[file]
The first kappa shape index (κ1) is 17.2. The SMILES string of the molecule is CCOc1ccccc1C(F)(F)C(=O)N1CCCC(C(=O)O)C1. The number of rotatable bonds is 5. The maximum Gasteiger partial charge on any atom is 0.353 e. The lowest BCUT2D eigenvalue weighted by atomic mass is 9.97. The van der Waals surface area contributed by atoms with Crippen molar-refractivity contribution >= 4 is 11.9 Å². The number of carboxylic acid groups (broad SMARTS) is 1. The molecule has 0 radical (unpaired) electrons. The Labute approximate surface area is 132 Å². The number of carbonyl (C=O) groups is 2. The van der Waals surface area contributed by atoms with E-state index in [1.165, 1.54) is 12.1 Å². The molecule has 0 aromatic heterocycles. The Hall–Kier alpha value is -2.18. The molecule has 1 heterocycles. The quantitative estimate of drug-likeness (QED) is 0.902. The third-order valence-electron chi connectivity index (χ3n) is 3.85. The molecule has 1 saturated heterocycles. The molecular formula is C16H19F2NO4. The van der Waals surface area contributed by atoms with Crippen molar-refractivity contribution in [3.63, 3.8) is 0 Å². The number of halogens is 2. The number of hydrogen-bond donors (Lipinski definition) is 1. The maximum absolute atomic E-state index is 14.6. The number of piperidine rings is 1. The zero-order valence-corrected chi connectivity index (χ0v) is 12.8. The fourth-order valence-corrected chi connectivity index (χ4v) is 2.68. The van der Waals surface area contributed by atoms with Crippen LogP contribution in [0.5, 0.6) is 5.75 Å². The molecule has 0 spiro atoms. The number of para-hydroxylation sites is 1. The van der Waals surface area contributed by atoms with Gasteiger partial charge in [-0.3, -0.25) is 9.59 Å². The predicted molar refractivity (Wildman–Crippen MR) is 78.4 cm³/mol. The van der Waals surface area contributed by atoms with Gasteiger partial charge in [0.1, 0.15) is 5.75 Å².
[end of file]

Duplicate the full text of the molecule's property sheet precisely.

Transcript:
The first kappa shape index (κ1) is 17.2. The SMILES string of the molecule is CCOc1ccccc1C(F)(F)C(=O)N1CCCC(C(=O)O)C1. The number of rotatable bonds is 5. The maximum Gasteiger partial charge on any atom is 0.353 e. The lowest BCUT2D eigenvalue weighted by atomic mass is 9.97. The van der Waals surface area contributed by atoms with Crippen molar-refractivity contribution >= 4 is 11.9 Å². The number of carboxylic acid groups (broad SMARTS) is 1. The molecule has 0 radical (unpaired) electrons. The Labute approximate surface area is 132 Å². The number of carbonyl (C=O) groups is 2. The van der Waals surface area contributed by atoms with E-state index in [1.165, 1.54) is 12.1 Å². The molecule has 0 aromatic heterocycles. The Hall–Kier alpha value is -2.18. The molecule has 1 heterocycles. The quantitative estimate of drug-likeness (QED) is 0.902. The third-order valence-electron chi connectivity index (χ3n) is 3.85. The molecule has 1 saturated heterocycles. The molecular formula is C16H19F2NO4. The van der Waals surface area contributed by atoms with Crippen molar-refractivity contribution in [3.63, 3.8) is 0 Å². The number of halogens is 2. The number of hydrogen-bond donors (Lipinski definition) is 1. The maximum absolute atomic E-state index is 14.6. The number of piperidine rings is 1. The zero-order valence-corrected chi connectivity index (χ0v) is 12.8. The fourth-order valence-corrected chi connectivity index (χ4v) is 2.68. The van der Waals surface area contributed by atoms with Crippen LogP contribution in [0.5, 0.6) is 5.75 Å². The molecule has 0 spiro atoms. The number of para-hydroxylation sites is 1. The van der Waals surface area contributed by atoms with Gasteiger partial charge in [-0.3, -0.25) is 9.59 Å². The predicted molar refractivity (Wildman–Crippen MR) is 78.4 cm³/mol. The van der Waals surface area contributed by atoms with Gasteiger partial charge in [0.1, 0.15) is 5.75 Å².